Bundle Cigars: don’t judge a book by its cover, or a cigar by its price.
I recently received the following email from Cliff, one of our CigarAdvisor.com readers who writes to me pretty often, usually with a question or a comment about cigars. He had seen the newsletters in which we offered “blind” samplers.
The first blind sampler had 4 cigars, all the same cigar, without their bands. You had to guess the blender. The second blind sampler had 5 different cigars, all top-flight luxury cigars, except you didn’t know what you were buying until you opened the package and saw the bands, which were left out of the photo. For some reason this compelled him to write to me about bundle cigars, so here goes…
I would like to put in my 2-cents on bundle cigars. This is based solely on my personal experience, not visuals or personal recommendations. Almost all of the bundle cigars I’ve smoked were perfectly rolled (as far as I could tell) and smoked as most any other good cigar would with relation to taste and burn. Some were ‘generic’, some were marked as Rocky Patel Seconds, etc.
Now here’s the part where most experts won’t agree with me: They were good sticks, but just not quite the same or up to par with the name brands. Perhaps a bit of it is psychological, perhaps not, but I’m old fashioned when it comes to price, quality and comparisons. If it’s supposed to be “as good as,” or “similar to” the name-brand sticks, it would be a name-brand stick. For the most part, an $8 cigar is priced at $8. In other words, if they could take a bundled stick and put a band on it and get more money for it, they would. Or, to put it another way, it’s kind’a like saying the Android is just as good as the iPhone, yet, when you compare one thing to the given standard, it seldom measures up. I do enjoy bundled cigars though, especially the Famous Nicaraguan 3000’s.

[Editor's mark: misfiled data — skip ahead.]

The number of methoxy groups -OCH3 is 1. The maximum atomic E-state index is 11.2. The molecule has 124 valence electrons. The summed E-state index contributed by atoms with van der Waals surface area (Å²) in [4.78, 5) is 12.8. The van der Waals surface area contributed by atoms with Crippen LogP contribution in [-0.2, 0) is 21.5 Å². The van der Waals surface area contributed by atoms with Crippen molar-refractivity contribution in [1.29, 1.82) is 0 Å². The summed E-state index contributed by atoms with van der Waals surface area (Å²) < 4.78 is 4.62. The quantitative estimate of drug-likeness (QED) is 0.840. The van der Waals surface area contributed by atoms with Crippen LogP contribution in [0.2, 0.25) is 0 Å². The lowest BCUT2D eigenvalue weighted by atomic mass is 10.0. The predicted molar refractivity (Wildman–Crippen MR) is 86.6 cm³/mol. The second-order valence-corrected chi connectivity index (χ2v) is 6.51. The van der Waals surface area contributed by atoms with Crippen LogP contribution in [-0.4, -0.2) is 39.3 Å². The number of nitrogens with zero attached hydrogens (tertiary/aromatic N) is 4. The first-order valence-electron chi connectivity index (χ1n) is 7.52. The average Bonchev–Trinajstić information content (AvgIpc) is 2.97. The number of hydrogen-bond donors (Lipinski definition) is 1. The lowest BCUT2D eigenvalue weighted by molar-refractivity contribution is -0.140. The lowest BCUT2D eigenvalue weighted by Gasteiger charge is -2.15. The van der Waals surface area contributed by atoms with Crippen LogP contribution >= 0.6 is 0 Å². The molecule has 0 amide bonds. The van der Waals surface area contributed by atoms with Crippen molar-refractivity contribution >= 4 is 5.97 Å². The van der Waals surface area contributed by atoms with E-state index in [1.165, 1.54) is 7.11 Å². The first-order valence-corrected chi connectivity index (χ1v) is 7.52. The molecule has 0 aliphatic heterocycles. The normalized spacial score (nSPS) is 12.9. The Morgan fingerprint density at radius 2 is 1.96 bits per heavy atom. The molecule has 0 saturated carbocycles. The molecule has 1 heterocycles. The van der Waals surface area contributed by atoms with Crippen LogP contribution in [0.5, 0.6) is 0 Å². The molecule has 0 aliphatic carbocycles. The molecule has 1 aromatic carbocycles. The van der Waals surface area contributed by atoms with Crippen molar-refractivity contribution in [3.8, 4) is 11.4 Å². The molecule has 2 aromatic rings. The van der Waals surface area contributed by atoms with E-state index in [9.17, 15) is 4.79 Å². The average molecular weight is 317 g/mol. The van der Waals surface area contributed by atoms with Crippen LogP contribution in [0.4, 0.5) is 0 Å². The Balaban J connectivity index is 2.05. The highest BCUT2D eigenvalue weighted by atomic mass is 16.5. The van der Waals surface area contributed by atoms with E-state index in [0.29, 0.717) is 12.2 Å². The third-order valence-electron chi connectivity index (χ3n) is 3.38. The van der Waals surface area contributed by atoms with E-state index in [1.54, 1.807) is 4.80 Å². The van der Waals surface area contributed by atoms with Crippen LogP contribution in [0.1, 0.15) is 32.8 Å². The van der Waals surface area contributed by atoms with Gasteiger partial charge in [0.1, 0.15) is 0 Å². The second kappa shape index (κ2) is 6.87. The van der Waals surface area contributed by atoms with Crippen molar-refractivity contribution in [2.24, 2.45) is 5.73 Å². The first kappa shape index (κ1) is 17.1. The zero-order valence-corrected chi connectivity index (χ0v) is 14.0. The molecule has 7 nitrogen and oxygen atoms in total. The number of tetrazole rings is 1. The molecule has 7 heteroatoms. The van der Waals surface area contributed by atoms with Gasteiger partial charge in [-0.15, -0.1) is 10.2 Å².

Actually, I agree with Cliff that many un-banded bundle cigars which are seconds of name-brand cigars don’t hold up to the latter. One reason is, the wrappers, though the same leaf as the banded version, are usually lower quality, which is why they are not sold as “firsts.” But the general character, strength and flavor, of the cigar should be pretty much in the ballpark. That’s what makes bundles such great values. I also agree that there is a negative psychological aspect to buying un-banded cigars. Isn’t it amazing how that little roll of paper can make all the difference? That said, there are plenty of bundles, good and bad, that are banded.
Where Cliff and I part company is when he says, “For the most part, an $8 cigar is priced at $8.” If you’re an experienced cigar smoker, chances are you’ve purchased some $8 cigars that weren’t worth the price of the cello they came in. If the copy says the seconds are made in the same factory as say, Arturo Fuente cigars, you would expect the cigars to be decent at the very least. However, this is not always the case. Think of the movie ads where they say, “From the producers who brought you The Hangover, comes Blah Blah Blah.” Sure, the studio may have a great reputation for one or two previous box-office smashes, but the latest film may be a total stinker. However, there are some bundles that are the exact same cigar as the label version. These are usually closeouts, orphans, or overruns.
When it comes to buying bundle cigars, think of them this way: Just as you would search for good “name brand” cigars, you have to scrutinize the bundle and value-priced brands just as carefully. The Nic 3K Cliff likes so much is a great example of a “hot” bundle cigar brand. Suffice it to say, never judge a book by its cover, nor a cigar by its price.